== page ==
Let me out into the real world!

My parents have given me everything but now it’s time to prove myself. 

Take it step by step, says our elder. Explore what you want to do and gain some work experience in the meantime.


Dear EWC

I’m 15 and a sophomore in high school. All my life, I think I’ve only done well in school because I knew it made my parents happy, and I liked that. Now, I realize that there are only about two more years until I’m out and about in the real world. I don’t know what career to pursue. And quite frankly, putting it off hasn’t helped me at all. I’m scared to think about the future. My friends keep telling me if I don’t start now, I’ll hate myself in years to come. And I’m well aware of that, but the fear is just overpowering. I don’t know what profession to pursue. And I don’t know where to start. My parents, they immigrated here to America and they have endured so much – abuse and poverty. All they want is a good life for me, so I understand why they implore and push me to become a pharmacist. And I know when I’m 18, most definitely, I’m going to argue with them. I don’t want to be in the pharmaceutical industry or in the medical industry either. I just want a job that I’ll be constantly passionate about – that provides me not only emotionally, but financially. 

I’m stressing myself out because I know what I don’t want. But as for what I do, I don’t know. And because I’m an only child, all my life, things were done for me. Never have I ever actually done something on my own accord. I’m dependent. My parents want me to do nothing and live a relaxed life because they went through so much when they were little. And I understand that. But they keep trying to push me away from thinking about out-of-state colleges and use my weaknesses as justification. They might think they’re doing it for my sake, but I think it’s selfish. Of course, if I had a kid, I wouldn’t want them to move to the other side of the world, never to be seen again, but that’s a part of growing up. And I would want to see them grow and become more of who they already are. There’s just so much and I’m just scared and stressed.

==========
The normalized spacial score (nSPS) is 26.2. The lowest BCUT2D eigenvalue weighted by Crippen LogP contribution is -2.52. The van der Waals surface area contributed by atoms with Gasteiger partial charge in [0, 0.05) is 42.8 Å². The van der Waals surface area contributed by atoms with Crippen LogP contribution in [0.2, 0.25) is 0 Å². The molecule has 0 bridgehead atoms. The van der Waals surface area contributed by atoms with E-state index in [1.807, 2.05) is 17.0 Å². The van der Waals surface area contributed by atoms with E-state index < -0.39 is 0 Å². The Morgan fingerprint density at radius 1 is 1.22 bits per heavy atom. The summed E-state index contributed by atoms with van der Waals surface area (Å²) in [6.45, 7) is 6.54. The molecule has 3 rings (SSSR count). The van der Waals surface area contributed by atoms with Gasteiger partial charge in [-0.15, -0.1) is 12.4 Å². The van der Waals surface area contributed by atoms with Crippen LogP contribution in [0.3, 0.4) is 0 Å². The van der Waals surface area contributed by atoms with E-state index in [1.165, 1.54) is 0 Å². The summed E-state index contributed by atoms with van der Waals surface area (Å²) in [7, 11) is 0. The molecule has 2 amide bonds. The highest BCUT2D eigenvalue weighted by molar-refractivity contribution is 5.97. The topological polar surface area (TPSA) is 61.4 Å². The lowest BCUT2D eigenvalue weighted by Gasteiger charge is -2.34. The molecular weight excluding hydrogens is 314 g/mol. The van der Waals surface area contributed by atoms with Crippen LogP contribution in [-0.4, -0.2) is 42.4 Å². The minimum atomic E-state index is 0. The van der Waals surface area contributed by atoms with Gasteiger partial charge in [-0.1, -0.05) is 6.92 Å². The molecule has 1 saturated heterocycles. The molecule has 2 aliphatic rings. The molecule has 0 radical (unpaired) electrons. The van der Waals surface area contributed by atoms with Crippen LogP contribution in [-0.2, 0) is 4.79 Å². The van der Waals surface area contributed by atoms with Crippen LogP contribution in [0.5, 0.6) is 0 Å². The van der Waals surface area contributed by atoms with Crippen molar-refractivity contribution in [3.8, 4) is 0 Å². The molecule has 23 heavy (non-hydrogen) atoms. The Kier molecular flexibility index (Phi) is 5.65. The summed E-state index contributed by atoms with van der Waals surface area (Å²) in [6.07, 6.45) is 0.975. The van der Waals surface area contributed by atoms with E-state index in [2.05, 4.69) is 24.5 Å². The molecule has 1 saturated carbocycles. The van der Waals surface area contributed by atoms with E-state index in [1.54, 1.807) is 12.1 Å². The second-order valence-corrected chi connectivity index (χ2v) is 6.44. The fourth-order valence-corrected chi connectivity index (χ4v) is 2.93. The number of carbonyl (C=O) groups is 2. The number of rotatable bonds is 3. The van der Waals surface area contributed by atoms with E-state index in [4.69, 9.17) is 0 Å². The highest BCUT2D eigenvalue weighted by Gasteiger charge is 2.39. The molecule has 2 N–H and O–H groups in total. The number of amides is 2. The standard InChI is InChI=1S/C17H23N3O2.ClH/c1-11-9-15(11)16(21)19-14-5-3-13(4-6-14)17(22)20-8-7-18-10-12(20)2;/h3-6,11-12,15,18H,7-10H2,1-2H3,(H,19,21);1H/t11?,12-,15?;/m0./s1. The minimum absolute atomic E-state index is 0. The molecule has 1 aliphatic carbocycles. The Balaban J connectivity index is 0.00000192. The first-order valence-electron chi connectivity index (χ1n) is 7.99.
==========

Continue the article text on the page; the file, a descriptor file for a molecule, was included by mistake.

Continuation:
Wise-Old-Grandpa replies

I’m truly impressed with your insight into yourself and your parents! I feel you have a gift for understanding your own personality as well as your parents and their cultural and life experiences. In my case, I grew up as a child with stories of my parents’ difficulties growing up during The Great Depression here in the United States. However, let’s take a closer look at your situation.

I find it very encouraging that you want to test yourself in the “real world”. You describe yourself as “dependent,” but by step by step testing yourself, I’m quite sure you will grow in confidence. Your parents had difficulties forced onto them and they survived. Your letter seems to tell me that you already recognize that in the coming years you will need to seek out challenges to build your own strength and independence. You rightly see that in the future you will need to have good discussions with your parents. You clearly respect them. Be sure that you tell them of your respect. However, I’m sure they have huge concerns for your future security and may have difficulty understanding your need to prove yourself. You can be a survivor too!

The career question: One, you are young. Explore a breadth of subjects and build a good foundation. As much as you can, include both the sciences and the humanities. Solid education = Many life choices! 

Work. Consider getting some kind of work experience as soon as you legally can. Even if it is hostess in a restaurant, part time factory work, clerk in a drug store, etc. Maybe a friend of the family can find a position for you. I say this because this is the “real world” as much as a distant college campus. Don’t let this work interfere with your studies. I mention this because I feel the low pay, hard work, part time/summer jobs I had as a teen gave me insight and confidence that served me well in my future career.  

One last thing: You strike me as a very understanding of human nature and individual people. This can be a real asset in professions such as counseling, teaching and the supervision and management of people. Also, you might check out being a genetics counselor. This is one profession that will be in very great demand for many decades.

One more last thing!!  Have some fun and give your parents a hug. They are very lucky.

Article #: 413389

Category: Career

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